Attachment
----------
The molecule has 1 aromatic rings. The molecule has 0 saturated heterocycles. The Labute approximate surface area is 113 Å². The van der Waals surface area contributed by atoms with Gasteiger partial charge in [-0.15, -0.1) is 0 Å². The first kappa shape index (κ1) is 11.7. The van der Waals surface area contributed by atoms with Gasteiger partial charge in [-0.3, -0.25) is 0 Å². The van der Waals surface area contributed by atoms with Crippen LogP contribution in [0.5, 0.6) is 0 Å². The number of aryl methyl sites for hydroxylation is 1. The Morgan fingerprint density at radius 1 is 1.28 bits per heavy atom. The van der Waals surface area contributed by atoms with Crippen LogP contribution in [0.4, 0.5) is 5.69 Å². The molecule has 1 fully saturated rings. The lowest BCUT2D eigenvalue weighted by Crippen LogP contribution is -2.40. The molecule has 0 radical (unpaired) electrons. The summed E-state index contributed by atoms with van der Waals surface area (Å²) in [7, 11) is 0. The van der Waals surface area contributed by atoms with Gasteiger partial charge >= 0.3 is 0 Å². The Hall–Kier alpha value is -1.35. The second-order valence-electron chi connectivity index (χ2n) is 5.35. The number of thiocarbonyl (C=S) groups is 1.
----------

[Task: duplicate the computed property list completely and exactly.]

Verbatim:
The molecule has 1 aromatic rings. The molecule has 0 saturated heterocycles. The Labute approximate surface area is 113 Å². The van der Waals surface area contributed by atoms with Gasteiger partial charge in [-0.15, -0.1) is 0 Å². The first kappa shape index (κ1) is 11.7. The van der Waals surface area contributed by atoms with Gasteiger partial charge in [-0.3, -0.25) is 0 Å². The van der Waals surface area contributed by atoms with Crippen LogP contribution in [0.5, 0.6) is 0 Å². The number of aryl methyl sites for hydroxylation is 1. The Morgan fingerprint density at radius 1 is 1.28 bits per heavy atom. The van der Waals surface area contributed by atoms with Crippen LogP contribution in [0.4, 0.5) is 5.69 Å². The molecule has 1 fully saturated rings. The lowest BCUT2D eigenvalue weighted by Crippen LogP contribution is -2.40. The molecule has 0 radical (unpaired) electrons. The summed E-state index contributed by atoms with van der Waals surface area (Å²) in [7, 11) is 0. The van der Waals surface area contributed by atoms with Gasteiger partial charge >= 0.3 is 0 Å². The Hall–Kier alpha value is -1.35. The second-order valence-electron chi connectivity index (χ2n) is 5.35. The number of thiocarbonyl (C=S) groups is 1.